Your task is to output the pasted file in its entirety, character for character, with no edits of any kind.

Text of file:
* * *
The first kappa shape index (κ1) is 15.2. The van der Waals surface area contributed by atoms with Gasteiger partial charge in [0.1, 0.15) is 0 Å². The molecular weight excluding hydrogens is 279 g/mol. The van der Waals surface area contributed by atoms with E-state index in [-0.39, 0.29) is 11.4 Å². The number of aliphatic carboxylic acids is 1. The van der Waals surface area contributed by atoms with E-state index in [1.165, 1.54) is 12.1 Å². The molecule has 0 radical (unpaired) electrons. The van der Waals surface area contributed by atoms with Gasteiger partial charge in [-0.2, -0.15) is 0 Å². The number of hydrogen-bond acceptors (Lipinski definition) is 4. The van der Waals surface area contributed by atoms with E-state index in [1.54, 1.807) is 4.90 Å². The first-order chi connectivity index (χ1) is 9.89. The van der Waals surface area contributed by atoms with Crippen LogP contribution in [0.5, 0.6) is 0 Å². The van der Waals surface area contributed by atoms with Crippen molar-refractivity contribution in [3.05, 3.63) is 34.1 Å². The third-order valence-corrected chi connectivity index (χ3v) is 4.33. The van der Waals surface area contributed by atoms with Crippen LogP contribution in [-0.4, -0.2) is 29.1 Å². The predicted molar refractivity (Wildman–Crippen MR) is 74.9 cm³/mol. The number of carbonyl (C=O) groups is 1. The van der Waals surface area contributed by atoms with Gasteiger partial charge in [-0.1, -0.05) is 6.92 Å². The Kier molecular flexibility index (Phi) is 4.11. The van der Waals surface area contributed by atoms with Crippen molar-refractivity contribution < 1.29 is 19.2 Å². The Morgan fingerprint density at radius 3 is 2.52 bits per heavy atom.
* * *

The first kappa shape index (κ1) is 15.2. The van der Waals surface area contributed by atoms with Gasteiger partial charge in [0.1, 0.15) is 0 Å². The molecular weight excluding hydrogens is 279 g/mol. The van der Waals surface area contributed by atoms with E-state index in [-0.39, 0.29) is 11.4 Å². The number of aliphatic carboxylic acids is 1. The van der Waals surface area contributed by atoms with E-state index in [1.165, 1.54) is 12.1 Å². The molecule has 0 radical (unpaired) electrons. The van der Waals surface area contributed by atoms with Gasteiger partial charge in [-0.2, -0.15) is 0 Å². The number of hydrogen-bond acceptors (Lipinski definition) is 4. The van der Waals surface area contributed by atoms with E-state index in [1.54, 1.807) is 4.90 Å². The first-order chi connectivity index (χ1) is 9.89. The van der Waals surface area contributed by atoms with Crippen LogP contribution in [0.5, 0.6) is 0 Å². The van der Waals surface area contributed by atoms with Crippen molar-refractivity contribution in [3.05, 3.63) is 34.1 Å². The third-order valence-corrected chi connectivity index (χ3v) is 4.33. The van der Waals surface area contributed by atoms with Crippen LogP contribution in [-0.4, -0.2) is 29.1 Å². The predicted molar refractivity (Wildman–Crippen MR) is 74.9 cm³/mol. The number of carbonyl (C=O) groups is 1. The van der Waals surface area contributed by atoms with Gasteiger partial charge in [-0.1, -0.05) is 6.92 Å². The Kier molecular flexibility index (Phi) is 4.11. The van der Waals surface area contributed by atoms with Crippen molar-refractivity contribution < 1.29 is 19.2 Å². The Morgan fingerprint density at radius 3 is 2.52 bits per heavy atom.